Use and extraction of medicinal plants by the Fulni-ô indians in northeastern Brazil – implications for local conservation

Ulysses Paulino de Albuquerque, Gustavo Taboada Soldati, Shana Sampaio Sieber, Ernani Machado de Freitas Lins Neto, Jemerson Caetano de Sá, Liliane Cunha de Souza


The aims of this study were: to characterize the knowledge and traditional uses of two important medicinal
plants from northeastern Brazil, Myracrodruon urundeuva (aroeira) and Sideroxylon obtusifolium (quixaba); to quantitatively
analyze the bark collection process of these two species, and; to evaluate the population structure of these species in the
Ouricuri Forest, a native and sacred forest recognized as one of the collection sites of these resources. The study was
conducted in the Fulni-ô Indigenous Land (IL) located in the municipality of Águas Belas, Pernambuco State. This study
was part of an ethnobotanical survey in the Fulni-ô IL and formed one of the lines of action of the project “Studies for the
Environmental and Cultural Sustainability of the Fulni-ô Medical System: Office of Medicinal Plant Care”. In this study,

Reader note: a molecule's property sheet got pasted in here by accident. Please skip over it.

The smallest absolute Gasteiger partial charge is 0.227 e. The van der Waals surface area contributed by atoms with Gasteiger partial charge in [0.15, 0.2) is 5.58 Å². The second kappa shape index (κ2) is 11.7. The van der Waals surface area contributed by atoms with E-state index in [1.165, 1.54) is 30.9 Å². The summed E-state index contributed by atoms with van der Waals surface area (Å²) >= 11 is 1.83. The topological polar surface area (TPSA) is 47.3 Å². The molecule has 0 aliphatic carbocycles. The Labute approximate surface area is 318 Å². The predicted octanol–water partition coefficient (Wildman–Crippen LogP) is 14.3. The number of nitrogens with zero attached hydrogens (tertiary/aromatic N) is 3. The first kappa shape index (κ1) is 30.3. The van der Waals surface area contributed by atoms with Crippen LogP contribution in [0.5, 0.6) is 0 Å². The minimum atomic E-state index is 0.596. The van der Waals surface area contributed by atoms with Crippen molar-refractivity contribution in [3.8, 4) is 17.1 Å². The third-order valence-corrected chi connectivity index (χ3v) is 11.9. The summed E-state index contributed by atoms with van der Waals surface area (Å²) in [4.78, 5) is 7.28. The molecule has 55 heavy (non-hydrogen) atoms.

344 semi-structured interviews were carried out between November 2007 and March 2008 from a stratified random
sample of the Fulni-ô population in the indian settlement (only including men and women over the age of 15). The
interview script included specific questions regarding the interviewees’ knowledge and use of aroeira and quixaba. To
analyze the population structure and level of exploitation of aroeira and quixaba populations, we used two complementary
techniques, 200-point quadrat sampling and walk-through sampling, in the Ouricuri Forest. Our data confirmed that
aroeira is widely known by the Fulni-ô, while quixaba is known by fewer people in the community. Bark is the primary
plant part used by the indigenous population. During the collection of aroeira, for example, tree size is used as a selective
criterion. Neither species exhibits the reverse J-shaped population structure typical of stable populations. Few adult
individuals are present, possibly due to selective logging targeted at such individuals. The two species studied here are also
used for timber, increasing the pressure on their populations. Finally, despite the local scope of our findings, we briefly
discuss their implications at both a local and a regional scale.

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